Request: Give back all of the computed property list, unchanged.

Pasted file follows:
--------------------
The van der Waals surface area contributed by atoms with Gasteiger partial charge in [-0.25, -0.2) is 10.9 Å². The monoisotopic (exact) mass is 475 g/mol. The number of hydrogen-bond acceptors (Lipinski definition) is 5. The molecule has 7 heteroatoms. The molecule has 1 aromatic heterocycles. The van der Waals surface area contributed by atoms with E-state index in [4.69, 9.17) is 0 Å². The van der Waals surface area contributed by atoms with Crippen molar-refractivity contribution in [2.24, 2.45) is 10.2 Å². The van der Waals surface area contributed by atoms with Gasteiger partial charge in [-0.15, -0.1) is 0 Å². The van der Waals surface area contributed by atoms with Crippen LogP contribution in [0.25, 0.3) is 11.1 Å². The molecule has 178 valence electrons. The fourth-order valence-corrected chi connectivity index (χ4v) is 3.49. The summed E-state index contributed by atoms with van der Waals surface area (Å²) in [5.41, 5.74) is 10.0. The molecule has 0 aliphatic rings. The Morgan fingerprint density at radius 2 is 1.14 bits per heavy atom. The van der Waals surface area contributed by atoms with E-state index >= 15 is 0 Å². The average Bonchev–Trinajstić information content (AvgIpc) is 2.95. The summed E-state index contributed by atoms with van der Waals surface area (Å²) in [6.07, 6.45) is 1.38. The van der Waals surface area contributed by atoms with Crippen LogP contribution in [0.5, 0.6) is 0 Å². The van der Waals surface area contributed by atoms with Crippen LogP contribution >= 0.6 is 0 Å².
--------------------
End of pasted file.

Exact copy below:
The van der Waals surface area contributed by atoms with Gasteiger partial charge in [-0.25, -0.2) is 10.9 Å². The monoisotopic (exact) mass is 475 g/mol. The number of hydrogen-bond acceptors (Lipinski definition) is 5. The molecule has 7 heteroatoms. The molecule has 1 aromatic heterocycles. The van der Waals surface area contributed by atoms with E-state index in [4.69, 9.17) is 0 Å². The van der Waals surface area contributed by atoms with Crippen molar-refractivity contribution in [2.24, 2.45) is 10.2 Å². The van der Waals surface area contributed by atoms with Gasteiger partial charge in [-0.15, -0.1) is 0 Å². The van der Waals surface area contributed by atoms with Crippen LogP contribution in [0.25, 0.3) is 11.1 Å². The molecule has 178 valence electrons. The fourth-order valence-corrected chi connectivity index (χ4v) is 3.49. The summed E-state index contributed by atoms with van der Waals surface area (Å²) in [5.41, 5.74) is 10.0. The molecule has 0 aliphatic rings. The Morgan fingerprint density at radius 2 is 1.14 bits per heavy atom. The van der Waals surface area contributed by atoms with E-state index >= 15 is 0 Å². The average Bonchev–Trinajstić information content (AvgIpc) is 2.95. The summed E-state index contributed by atoms with van der Waals surface area (Å²) in [6.07, 6.45) is 1.38. The van der Waals surface area contributed by atoms with Crippen LogP contribution in [0.5, 0.6) is 0 Å². The van der Waals surface area contributed by atoms with Crippen LogP contribution >= 0.6 is 0 Å².